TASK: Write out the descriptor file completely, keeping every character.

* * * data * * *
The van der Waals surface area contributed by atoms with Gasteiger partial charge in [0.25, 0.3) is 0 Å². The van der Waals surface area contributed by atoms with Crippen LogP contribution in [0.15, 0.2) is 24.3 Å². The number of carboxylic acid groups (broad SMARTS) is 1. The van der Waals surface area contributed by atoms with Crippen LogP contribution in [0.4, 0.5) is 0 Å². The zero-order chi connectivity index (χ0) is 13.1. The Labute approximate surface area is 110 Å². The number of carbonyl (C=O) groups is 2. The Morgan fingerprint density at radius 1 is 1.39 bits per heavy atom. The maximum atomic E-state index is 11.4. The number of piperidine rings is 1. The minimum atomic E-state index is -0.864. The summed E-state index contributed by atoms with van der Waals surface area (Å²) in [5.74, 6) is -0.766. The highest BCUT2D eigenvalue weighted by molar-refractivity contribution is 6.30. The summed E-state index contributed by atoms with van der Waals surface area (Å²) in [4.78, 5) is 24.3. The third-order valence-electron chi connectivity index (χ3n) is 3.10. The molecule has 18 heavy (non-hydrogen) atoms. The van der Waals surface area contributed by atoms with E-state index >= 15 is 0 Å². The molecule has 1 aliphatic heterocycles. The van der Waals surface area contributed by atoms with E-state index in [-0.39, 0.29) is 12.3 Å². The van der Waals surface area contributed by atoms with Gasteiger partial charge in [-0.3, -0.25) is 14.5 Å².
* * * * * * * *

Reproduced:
The van der Waals surface area contributed by atoms with Gasteiger partial charge in [0.25, 0.3) is 0 Å². The van der Waals surface area contributed by atoms with Crippen LogP contribution in [0.15, 0.2) is 24.3 Å². The number of carboxylic acid groups (broad SMARTS) is 1. The van der Waals surface area contributed by atoms with Crippen LogP contribution in [0.4, 0.5) is 0 Å². The zero-order chi connectivity index (χ0) is 13.1. The Labute approximate surface area is 110 Å². The number of carbonyl (C=O) groups is 2. The Morgan fingerprint density at radius 1 is 1.39 bits per heavy atom. The maximum atomic E-state index is 11.4. The number of piperidine rings is 1. The minimum atomic E-state index is -0.864. The summed E-state index contributed by atoms with van der Waals surface area (Å²) in [5.74, 6) is -0.766. The highest BCUT2D eigenvalue weighted by molar-refractivity contribution is 6.30. The summed E-state index contributed by atoms with van der Waals surface area (Å²) in [4.78, 5) is 24.3. The third-order valence-electron chi connectivity index (χ3n) is 3.10. The molecule has 18 heavy (non-hydrogen) atoms. The van der Waals surface area contributed by atoms with E-state index >= 15 is 0 Å². The molecule has 1 aliphatic heterocycles. The van der Waals surface area contributed by atoms with E-state index in [-0.39, 0.29) is 12.3 Å². The van der Waals surface area contributed by atoms with Gasteiger partial charge in [-0.3, -0.25) is 14.5 Å².